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Diezel Unveils the VHX, an Amp Head that Knows When it's Been Profiled

Diezel VHX amp head
(Image credit: Diezel/Future)

A little while ago, Diezel unveiled the VHX, a quite-impressive-looking 100W all-tube head.

Though its screen-enabled digital control and onboard impulse responses already made it stand out, we've recently become aware of one of the amp's other features, one that to our knowledge at least is unprecedented: a profiling log.

Diezel’s Leonardo Polito confirmed on the popular forum The Gear Page (opens in new tab) that this profiling log means that the amp detects when it has undergone a profiling process of any kind. It then logs that information in the amp.

According to a report from Guitar World (opens in new tab), Diezel has adamantly denied that the technology was developed as a response to Kemper's "test tones" profiling process, and neither interferes with the profiling process nor prevents users from profiling the amp to begin with.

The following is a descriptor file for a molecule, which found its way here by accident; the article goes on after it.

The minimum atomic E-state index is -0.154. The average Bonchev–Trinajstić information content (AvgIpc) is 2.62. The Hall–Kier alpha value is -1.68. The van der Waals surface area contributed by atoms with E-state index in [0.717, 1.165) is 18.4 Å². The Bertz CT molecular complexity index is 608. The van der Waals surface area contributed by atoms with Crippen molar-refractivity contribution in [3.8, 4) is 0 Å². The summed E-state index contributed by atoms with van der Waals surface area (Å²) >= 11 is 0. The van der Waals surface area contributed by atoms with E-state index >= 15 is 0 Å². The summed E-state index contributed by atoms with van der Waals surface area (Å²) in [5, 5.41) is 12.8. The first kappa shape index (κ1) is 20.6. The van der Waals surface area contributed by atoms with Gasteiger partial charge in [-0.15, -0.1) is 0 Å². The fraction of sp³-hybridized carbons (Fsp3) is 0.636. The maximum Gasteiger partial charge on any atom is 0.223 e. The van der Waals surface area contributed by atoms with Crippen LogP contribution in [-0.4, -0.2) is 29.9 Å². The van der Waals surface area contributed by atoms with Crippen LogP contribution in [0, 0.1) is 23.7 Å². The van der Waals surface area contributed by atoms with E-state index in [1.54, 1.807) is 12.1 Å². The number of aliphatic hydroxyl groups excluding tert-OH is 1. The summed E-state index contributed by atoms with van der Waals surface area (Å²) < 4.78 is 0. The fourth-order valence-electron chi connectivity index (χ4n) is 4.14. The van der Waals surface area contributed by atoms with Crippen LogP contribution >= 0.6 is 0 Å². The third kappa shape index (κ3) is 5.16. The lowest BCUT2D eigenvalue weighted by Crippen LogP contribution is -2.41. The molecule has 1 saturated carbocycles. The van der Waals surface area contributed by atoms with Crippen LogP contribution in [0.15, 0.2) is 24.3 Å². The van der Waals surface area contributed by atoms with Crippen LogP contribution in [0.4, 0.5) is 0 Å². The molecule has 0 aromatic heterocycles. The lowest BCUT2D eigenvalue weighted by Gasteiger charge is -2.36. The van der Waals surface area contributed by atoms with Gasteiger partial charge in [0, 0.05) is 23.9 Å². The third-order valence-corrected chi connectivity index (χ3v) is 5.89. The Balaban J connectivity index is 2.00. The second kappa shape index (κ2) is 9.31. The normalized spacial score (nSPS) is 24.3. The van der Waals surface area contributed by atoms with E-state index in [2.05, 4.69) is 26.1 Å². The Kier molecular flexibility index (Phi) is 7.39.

Diezel VHX amp head (back)

(Image credit: Diezel Amplification)

Some other hypotheses for the technology have ranged (opens in new tab) from the log acting as a, well, log of which channels have been profiled, making it easier for users to access a wider range of tones, to the log being a tool to prevent users from buying an amp, profiling it, then immediately returning it.

In any case, we'll certainly have more on this story as it develops.

Price and release date-wise, the Diezel VHX amp head will be available later this year for $4,899.

For more info on the amp, stop by sweetwater.com (opens in new tab).

Jackson Maxwell
Jackson Maxwell

Jackson is an Associate Editor at GuitarWorld.com and GuitarPlayer.com. He’s been writing and editing stories about new gear, technique and guitar-driven music both old and new since 2014, and has also written extensively on the same topics for Guitar Player. Elsewhere, his album reviews and essays have appeared in Louder and Unrecorded. Though open to music of all kinds, his greatest love has always been indie, and everything that falls under its massive umbrella. To that end, you can find him on Twitter crowing about whatever great new guitar band you need to drop everything to hear right now.